The Native Action Network has presented its Enduring Spirit Award to Boo Balkan Foster, the šəqačib teacher at Chief Sealth International High School and Denny International Middle School. From the announcement on the Seattle Public Schools website:
… Award recipients are honored for their lifetime commitment to building strong, healthy Native communities and intergenerational connection.
Leaders like Boo have advocated powerfully for environmental protections, access to quality education, holistic health and wellness, cultural preservation, traditional knowledge, tribal sovereignty, strengthening of treaty rights, tribal economic development, and beyond.
Boo is the šəqačib teacher at Chief Sealth International High School and Denny International Middle School. Boo designed the framework of šəqačib, a class promoting school engagement and academic progress in a culturally sensitive environment for Native youth, to empower her students by centering student voice. The success of Boo’s first course paved the way for more offerings in SPS.
She also piloted curriculum for the Smithsonian’s National Museum of the American Indian, resulting in shifts to align learning levels for high school students. A fierce advocate, Boo is steadfast in demanding Native students have a voice in decision-making.
“It is humbling to be recognized with the current and past leaders of the Enduring Spirit Award,” Boo said. “I am an awe of their dedication, strength, and brilliance. I am honored to be called teacher by students whose wisdom and perseverance inspire me every day. It is a privilege to continue the work of those upon whose shoulders I stand.”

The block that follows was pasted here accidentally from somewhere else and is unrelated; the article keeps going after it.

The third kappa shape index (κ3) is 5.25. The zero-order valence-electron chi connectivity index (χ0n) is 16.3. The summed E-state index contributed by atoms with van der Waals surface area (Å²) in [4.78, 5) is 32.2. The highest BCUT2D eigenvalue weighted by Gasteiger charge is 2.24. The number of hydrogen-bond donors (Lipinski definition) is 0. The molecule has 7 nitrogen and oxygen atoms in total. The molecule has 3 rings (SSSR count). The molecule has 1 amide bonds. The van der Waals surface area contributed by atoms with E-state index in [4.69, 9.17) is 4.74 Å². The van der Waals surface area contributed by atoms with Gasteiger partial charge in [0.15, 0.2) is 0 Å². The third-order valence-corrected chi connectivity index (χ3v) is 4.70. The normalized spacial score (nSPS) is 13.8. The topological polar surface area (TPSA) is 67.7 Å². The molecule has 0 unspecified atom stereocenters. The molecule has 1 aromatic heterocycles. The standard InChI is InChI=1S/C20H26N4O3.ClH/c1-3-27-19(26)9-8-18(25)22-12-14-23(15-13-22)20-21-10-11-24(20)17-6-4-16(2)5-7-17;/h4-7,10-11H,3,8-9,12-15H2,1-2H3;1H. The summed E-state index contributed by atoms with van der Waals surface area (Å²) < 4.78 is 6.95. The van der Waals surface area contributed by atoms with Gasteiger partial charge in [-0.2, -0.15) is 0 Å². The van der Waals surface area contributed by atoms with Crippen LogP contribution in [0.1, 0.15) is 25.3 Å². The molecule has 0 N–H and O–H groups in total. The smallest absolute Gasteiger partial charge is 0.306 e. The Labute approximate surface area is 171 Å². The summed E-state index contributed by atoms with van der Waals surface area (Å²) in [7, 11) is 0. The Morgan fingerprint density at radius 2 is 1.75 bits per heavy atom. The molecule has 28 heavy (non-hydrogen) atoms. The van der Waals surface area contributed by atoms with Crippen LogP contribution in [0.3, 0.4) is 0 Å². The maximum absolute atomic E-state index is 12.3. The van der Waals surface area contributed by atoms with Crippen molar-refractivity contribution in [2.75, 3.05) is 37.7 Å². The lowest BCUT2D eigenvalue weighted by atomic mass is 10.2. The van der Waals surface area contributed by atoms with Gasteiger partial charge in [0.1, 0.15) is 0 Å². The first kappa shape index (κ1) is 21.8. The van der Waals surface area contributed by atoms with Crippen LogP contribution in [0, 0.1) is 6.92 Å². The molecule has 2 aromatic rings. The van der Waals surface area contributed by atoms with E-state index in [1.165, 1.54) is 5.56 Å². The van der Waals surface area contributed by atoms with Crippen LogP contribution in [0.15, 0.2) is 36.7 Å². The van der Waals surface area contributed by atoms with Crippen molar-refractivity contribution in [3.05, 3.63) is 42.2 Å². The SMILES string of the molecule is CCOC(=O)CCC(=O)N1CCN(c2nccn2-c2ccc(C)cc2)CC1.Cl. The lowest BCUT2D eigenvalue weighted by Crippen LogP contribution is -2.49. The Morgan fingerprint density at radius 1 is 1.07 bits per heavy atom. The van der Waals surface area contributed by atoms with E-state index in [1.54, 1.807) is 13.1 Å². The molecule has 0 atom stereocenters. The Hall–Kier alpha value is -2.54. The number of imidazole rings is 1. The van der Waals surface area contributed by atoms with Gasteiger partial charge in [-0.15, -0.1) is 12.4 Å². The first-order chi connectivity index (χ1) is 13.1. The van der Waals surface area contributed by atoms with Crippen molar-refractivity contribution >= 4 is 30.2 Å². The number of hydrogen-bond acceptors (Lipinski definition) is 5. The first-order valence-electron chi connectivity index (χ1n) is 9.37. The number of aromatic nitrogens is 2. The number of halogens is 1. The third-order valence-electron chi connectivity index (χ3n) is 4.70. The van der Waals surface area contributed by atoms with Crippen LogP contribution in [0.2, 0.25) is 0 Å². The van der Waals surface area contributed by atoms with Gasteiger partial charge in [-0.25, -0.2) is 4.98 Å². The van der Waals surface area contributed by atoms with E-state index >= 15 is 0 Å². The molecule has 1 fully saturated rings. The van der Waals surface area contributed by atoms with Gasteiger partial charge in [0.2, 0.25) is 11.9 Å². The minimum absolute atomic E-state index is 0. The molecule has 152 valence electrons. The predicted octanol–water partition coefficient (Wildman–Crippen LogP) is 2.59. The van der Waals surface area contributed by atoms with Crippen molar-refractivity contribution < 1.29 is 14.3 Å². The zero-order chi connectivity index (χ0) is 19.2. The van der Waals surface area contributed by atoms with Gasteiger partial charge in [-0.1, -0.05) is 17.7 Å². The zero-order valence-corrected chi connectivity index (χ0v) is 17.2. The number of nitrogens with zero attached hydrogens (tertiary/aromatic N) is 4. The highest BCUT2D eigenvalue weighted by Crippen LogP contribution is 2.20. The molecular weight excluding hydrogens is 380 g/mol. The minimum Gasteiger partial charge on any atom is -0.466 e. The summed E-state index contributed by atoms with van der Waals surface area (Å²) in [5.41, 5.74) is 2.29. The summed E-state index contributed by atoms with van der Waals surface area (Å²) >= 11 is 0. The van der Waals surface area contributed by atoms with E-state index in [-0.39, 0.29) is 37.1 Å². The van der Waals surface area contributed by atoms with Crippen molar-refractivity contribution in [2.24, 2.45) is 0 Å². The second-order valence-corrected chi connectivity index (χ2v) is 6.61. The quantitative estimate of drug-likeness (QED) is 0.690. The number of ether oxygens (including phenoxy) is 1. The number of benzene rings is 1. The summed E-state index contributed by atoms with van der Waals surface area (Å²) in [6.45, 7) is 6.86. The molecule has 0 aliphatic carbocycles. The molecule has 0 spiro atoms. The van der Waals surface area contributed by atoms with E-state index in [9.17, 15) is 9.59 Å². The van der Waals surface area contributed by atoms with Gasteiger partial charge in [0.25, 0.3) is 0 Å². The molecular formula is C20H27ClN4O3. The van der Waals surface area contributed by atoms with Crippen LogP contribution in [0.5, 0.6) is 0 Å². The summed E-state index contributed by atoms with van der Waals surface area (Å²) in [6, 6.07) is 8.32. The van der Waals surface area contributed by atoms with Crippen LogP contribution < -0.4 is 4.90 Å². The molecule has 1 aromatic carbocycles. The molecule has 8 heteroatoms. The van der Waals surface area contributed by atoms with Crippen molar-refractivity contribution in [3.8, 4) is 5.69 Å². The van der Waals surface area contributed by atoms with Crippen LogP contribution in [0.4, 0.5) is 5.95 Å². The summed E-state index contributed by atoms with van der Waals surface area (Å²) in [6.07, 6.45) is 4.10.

As part of her recognition, Boo was presented with the Inheritance Blanket created by Native artist Sarah Agaton Howes, which pays homage to an Anishinaabe tradition, where the Bear Clan are known as carriers of medicine.
Boo was nominated by fellow SPS staff member Amy Markishtum.
“I have had the privilege of watching Boo from the beginning of her teaching career where we worked together until now, 26 years later, and the impact she has had on her students and families.,” Amy said. “She not only sees them as individuals, but she also sees their potential and helps them to be the best they can be. She inspires them. She has a high bar of expectations for them, and her students rise to her expectations. She is not only their biggest fan, but she will also advocate for them as they navigate middle and high school.”
Native Action Network is a nonprofit organized to promote Native women’s full representation, participation, and leadership in local, state, tribal, and national affairs.
(Photo by Melissa Ponder for Native Action Network)
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